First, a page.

With Every Listen, Limitless Imagination
Times Infinity Volume Two, the new album by The Dears, is like a rock — solid all the way through. Each one of these songs could fit perfectly on a movie soundtrack; they all reflect their titles in the sense that an abundance of images and feelings come to mind when listening to each one.
Starting with “Taking It to the Grave,” this album displays colorful, descriptive music, in the same way Kanye’s music is more full and vivid than that of other (albeit more skilled) rappers. The end of an incomplete life is in sight in this opening track, a life lacking in full satisfaction. No one wants to imagine an improper goodbye or never knowing the thing he/she wants most to know, and The Dears paint a picture of such a beautiful sadness, saving listeners from ever having to experience something like a slow end to life. There’s no way for people to know what it’s like to truly die, but damn if Murray Lightburn and Natalie Yanchak (the two vocalists of the trio) don’t do a mighty fine job. It’s a great, strong tune to open the album, yet its end-of-life theme and melancholy sound might make it a better closer. Musically, the song has some Frusciante-inspired guitar after the intro and a rather haunting synth at the very start. It travels through different grooves and is a story in and of itself — a microcosm for the entire album.
The album “reads” like both a collection of short stories as well as an autobiography and, naturally, all stories have some duller moments, as with “I’m Sorry I Wished You Dead,” for one. It’s the most forgettable once it’s done playing, but its message is one glazed with regret, one of many themes touched upon in Times Infinity Volume Two. Sonically, a fair chunk of this album is reminiscent of high school movie music, like that of Napoleon Dynamite or Pretty in Pink, stories set in small towns — “1998” and “All the Hail Marys” in particular.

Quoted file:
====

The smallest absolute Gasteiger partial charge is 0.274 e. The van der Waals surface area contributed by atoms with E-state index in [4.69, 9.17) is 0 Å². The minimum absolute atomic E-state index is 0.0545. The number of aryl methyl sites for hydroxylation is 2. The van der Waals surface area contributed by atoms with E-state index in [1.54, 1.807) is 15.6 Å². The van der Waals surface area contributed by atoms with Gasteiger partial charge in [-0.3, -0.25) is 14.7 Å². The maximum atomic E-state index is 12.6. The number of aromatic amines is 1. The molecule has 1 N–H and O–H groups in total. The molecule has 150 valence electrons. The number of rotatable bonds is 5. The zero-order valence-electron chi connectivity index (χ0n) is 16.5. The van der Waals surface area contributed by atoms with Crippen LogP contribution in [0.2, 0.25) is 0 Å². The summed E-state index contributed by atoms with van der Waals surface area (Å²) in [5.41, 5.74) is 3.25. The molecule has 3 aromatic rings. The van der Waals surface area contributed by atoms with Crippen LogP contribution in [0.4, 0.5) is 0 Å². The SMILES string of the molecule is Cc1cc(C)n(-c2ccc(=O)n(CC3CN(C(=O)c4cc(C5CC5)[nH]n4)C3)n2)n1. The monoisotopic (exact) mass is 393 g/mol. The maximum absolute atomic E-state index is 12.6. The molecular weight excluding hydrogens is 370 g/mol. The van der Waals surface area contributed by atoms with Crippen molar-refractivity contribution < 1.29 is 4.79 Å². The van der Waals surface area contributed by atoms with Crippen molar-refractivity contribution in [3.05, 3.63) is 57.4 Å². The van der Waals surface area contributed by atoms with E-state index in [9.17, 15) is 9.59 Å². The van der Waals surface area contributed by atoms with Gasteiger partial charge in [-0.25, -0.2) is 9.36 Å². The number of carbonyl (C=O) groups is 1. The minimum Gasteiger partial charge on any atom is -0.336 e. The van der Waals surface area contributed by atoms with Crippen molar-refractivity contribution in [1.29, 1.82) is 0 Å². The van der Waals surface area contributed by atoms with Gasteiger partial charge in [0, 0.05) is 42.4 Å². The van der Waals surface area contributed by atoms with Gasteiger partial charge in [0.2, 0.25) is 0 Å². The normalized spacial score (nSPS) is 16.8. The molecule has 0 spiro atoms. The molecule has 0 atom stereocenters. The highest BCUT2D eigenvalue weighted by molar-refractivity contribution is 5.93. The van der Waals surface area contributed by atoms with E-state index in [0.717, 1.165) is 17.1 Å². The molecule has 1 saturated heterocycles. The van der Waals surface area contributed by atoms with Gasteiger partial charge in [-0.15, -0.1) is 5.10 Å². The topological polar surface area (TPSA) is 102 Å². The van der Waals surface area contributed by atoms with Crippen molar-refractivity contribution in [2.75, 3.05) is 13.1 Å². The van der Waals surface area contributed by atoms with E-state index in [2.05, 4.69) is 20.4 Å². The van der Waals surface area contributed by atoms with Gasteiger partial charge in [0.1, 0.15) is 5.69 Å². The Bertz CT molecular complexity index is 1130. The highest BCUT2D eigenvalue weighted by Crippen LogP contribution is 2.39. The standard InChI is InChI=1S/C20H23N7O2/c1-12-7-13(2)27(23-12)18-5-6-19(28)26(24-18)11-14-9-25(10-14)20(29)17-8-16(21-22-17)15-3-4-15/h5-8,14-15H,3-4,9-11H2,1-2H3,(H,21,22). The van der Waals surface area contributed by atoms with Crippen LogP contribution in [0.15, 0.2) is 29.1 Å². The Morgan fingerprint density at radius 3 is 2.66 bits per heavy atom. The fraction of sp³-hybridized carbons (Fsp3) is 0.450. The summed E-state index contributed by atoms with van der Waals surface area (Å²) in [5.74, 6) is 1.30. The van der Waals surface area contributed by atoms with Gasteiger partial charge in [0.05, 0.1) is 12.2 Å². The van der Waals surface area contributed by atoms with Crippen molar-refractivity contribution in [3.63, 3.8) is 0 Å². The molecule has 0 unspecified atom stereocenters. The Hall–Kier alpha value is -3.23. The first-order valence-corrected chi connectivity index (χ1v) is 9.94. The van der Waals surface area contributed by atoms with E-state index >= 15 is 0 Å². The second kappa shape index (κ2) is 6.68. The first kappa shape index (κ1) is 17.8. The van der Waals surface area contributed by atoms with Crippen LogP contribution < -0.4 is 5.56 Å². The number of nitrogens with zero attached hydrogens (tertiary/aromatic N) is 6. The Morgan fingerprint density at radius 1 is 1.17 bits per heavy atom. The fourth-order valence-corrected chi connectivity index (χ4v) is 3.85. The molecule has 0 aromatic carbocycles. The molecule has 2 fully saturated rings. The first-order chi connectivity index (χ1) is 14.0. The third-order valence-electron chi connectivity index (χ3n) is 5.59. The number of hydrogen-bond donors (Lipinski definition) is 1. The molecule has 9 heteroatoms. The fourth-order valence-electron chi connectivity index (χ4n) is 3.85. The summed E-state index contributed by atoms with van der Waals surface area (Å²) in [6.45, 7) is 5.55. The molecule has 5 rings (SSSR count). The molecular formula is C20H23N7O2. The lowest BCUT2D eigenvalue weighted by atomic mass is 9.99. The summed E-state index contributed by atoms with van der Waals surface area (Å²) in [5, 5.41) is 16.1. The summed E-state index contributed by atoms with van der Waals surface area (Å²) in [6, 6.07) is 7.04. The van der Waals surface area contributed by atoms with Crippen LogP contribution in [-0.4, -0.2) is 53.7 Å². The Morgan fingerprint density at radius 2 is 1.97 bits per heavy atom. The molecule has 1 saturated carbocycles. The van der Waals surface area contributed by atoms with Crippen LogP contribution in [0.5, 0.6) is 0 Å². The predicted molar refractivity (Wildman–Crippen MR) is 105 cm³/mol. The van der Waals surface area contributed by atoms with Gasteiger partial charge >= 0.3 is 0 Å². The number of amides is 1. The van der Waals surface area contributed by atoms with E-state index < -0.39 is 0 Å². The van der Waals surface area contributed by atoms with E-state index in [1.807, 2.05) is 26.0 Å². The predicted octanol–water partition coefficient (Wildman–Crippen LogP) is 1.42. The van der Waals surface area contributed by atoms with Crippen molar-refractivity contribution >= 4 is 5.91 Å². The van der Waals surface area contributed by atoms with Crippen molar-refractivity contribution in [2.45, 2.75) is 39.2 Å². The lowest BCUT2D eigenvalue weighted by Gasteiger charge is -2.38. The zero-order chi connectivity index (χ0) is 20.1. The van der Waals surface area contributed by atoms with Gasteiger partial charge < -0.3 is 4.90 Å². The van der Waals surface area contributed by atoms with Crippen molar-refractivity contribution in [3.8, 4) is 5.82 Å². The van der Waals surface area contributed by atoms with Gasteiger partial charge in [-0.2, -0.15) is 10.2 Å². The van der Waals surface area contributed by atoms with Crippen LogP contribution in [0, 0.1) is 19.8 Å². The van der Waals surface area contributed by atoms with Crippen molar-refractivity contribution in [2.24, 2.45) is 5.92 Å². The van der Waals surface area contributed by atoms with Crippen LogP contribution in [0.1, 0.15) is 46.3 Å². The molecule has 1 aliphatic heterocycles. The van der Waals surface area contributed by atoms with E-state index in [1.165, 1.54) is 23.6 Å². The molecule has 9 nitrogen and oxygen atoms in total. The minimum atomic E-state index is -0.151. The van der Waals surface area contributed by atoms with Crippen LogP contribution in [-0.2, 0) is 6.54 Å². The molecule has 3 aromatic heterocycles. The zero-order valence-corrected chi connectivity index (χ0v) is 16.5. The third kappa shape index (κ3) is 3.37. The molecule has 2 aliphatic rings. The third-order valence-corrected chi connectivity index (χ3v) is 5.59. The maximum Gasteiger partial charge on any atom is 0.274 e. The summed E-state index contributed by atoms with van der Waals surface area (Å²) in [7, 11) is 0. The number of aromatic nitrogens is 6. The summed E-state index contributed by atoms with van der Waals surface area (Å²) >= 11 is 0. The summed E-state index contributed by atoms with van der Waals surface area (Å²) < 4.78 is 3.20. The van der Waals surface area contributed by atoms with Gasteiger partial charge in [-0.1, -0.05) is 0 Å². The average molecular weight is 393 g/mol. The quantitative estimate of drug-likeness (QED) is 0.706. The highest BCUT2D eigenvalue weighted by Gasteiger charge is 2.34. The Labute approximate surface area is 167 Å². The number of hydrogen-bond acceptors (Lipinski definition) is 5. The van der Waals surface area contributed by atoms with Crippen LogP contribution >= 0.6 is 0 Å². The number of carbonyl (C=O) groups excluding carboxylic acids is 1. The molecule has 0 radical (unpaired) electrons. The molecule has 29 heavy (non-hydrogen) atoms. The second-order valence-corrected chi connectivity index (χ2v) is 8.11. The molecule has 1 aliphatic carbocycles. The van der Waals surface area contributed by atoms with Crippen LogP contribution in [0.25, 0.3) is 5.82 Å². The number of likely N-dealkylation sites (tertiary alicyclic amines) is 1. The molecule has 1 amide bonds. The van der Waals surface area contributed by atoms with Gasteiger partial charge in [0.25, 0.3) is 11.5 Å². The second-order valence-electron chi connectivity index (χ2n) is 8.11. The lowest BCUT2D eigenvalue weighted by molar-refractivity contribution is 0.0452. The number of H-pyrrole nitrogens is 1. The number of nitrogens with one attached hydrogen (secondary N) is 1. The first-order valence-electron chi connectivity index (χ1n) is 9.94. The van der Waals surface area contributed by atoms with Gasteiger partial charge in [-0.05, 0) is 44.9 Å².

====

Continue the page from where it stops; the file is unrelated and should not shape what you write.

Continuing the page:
The lyrics in tandem with the instrumentation really help to get the feelings across in this album, with neither half being weak. Standout lines include, “Everybody falls to pieces / some never get the chance to break down” (“All the Hail Marys”), “Fighting until death row is the only thing for us” (“Until Deathrow”), and pretty much all of “Nothing in It For You Nothing in It For Me.” While “Taking It to the Grave” could easily pass as a final track, “End of Tour” does its job quite successfully. The harmonica is an excellent embellishment that oozes with tiredness and a readiness to call it a day. And, damn, that guitar riff — as well as almost all the guitar parts on the album — pulls the song together oh so nicely.
Albums like these are hard to review. Yes, they’re good and enjoyable to listen to, but there’s simply so much that listeners can take from it in terms of interpretation, associated feelings and imagery that if one man’s perspective were presented as law it would be like giving out Oscar wins from a panel of one. Infinity is a singular constant, something that does not exist more than once; but The Dears illustrate what it must be like to look in the face of something unreal. Check this one out, folks.